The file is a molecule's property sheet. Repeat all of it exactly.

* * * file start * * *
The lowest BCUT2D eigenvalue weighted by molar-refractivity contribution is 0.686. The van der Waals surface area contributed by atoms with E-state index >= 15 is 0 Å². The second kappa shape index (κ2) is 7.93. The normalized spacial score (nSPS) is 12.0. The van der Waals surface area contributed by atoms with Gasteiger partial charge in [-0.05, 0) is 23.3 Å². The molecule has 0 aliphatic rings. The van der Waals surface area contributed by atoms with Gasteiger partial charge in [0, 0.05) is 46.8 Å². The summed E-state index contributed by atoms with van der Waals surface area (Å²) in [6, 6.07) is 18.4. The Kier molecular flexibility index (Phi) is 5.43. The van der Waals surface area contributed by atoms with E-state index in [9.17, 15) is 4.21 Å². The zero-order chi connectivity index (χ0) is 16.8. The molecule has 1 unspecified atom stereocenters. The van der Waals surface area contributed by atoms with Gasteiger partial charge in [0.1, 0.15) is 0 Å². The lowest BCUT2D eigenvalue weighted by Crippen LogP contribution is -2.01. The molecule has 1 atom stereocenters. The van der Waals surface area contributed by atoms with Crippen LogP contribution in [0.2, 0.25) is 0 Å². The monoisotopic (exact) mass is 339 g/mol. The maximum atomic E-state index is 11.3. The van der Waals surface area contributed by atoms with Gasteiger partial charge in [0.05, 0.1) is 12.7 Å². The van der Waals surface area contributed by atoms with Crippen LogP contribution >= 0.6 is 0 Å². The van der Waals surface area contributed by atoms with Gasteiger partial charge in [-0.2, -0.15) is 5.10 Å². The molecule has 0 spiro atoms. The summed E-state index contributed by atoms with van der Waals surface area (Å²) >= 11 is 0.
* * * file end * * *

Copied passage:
The lowest BCUT2D eigenvalue weighted by molar-refractivity contribution is 0.686. The van der Waals surface area contributed by atoms with E-state index >= 15 is 0 Å². The second kappa shape index (κ2) is 7.93. The normalized spacial score (nSPS) is 12.0. The van der Waals surface area contributed by atoms with Gasteiger partial charge in [-0.05, 0) is 23.3 Å². The molecule has 0 aliphatic rings. The van der Waals surface area contributed by atoms with Gasteiger partial charge in [0, 0.05) is 46.8 Å². The summed E-state index contributed by atoms with van der Waals surface area (Å²) in [6, 6.07) is 18.4. The Kier molecular flexibility index (Phi) is 5.43. The van der Waals surface area contributed by atoms with E-state index in [9.17, 15) is 4.21 Å². The zero-order chi connectivity index (χ0) is 16.8. The molecule has 1 unspecified atom stereocenters. The van der Waals surface area contributed by atoms with Gasteiger partial charge in [0.1, 0.15) is 0 Å². The lowest BCUT2D eigenvalue weighted by Crippen LogP contribution is -2.01. The molecule has 1 atom stereocenters. The van der Waals surface area contributed by atoms with Crippen LogP contribution in [0.2, 0.25) is 0 Å². The monoisotopic (exact) mass is 339 g/mol. The maximum atomic E-state index is 11.3. The van der Waals surface area contributed by atoms with Gasteiger partial charge in [0.05, 0.1) is 12.7 Å². The van der Waals surface area contributed by atoms with Crippen LogP contribution >= 0.6 is 0 Å². The van der Waals surface area contributed by atoms with Gasteiger partial charge in [-0.2, -0.15) is 5.10 Å². The molecule has 0 spiro atoms. The summed E-state index contributed by atoms with van der Waals surface area (Å²) >= 11 is 0.